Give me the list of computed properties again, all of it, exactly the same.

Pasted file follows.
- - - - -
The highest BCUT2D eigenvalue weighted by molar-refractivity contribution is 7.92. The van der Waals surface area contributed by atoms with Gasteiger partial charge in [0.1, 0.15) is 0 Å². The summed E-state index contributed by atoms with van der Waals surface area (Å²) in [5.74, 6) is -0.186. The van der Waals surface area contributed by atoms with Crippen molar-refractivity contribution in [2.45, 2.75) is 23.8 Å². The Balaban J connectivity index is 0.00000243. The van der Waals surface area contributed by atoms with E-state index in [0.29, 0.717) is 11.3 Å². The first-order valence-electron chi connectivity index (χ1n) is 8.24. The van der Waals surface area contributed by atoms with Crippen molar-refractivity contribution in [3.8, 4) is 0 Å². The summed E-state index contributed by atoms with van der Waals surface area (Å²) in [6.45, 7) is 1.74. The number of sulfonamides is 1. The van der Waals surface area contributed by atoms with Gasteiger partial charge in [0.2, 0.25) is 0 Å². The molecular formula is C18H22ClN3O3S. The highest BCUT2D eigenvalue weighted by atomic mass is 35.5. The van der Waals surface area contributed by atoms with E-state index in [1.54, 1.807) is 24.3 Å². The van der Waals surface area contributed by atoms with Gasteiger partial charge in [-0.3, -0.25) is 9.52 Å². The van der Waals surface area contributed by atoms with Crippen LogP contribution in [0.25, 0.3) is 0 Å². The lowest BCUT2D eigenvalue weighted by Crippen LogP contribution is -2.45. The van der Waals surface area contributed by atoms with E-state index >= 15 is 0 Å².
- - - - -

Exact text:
The highest BCUT2D eigenvalue weighted by molar-refractivity contribution is 7.92. The van der Waals surface area contributed by atoms with Gasteiger partial charge in [0.1, 0.15) is 0 Å². The summed E-state index contributed by atoms with van der Waals surface area (Å²) in [5.74, 6) is -0.186. The van der Waals surface area contributed by atoms with Crippen molar-refractivity contribution in [2.45, 2.75) is 23.8 Å². The Balaban J connectivity index is 0.00000243. The van der Waals surface area contributed by atoms with E-state index in [0.29, 0.717) is 11.3 Å². The first-order valence-electron chi connectivity index (χ1n) is 8.24. The van der Waals surface area contributed by atoms with Crippen molar-refractivity contribution in [3.8, 4) is 0 Å². The summed E-state index contributed by atoms with van der Waals surface area (Å²) in [6.45, 7) is 1.74. The number of sulfonamides is 1. The van der Waals surface area contributed by atoms with Gasteiger partial charge in [0.2, 0.25) is 0 Å². The molecular formula is C18H22ClN3O3S. The highest BCUT2D eigenvalue weighted by atomic mass is 35.5. The van der Waals surface area contributed by atoms with E-state index in [1.54, 1.807) is 24.3 Å². The van der Waals surface area contributed by atoms with Gasteiger partial charge in [-0.3, -0.25) is 9.52 Å². The van der Waals surface area contributed by atoms with Crippen LogP contribution in [0.25, 0.3) is 0 Å². The lowest BCUT2D eigenvalue weighted by Crippen LogP contribution is -2.45. The van der Waals surface area contributed by atoms with E-state index >= 15 is 0 Å².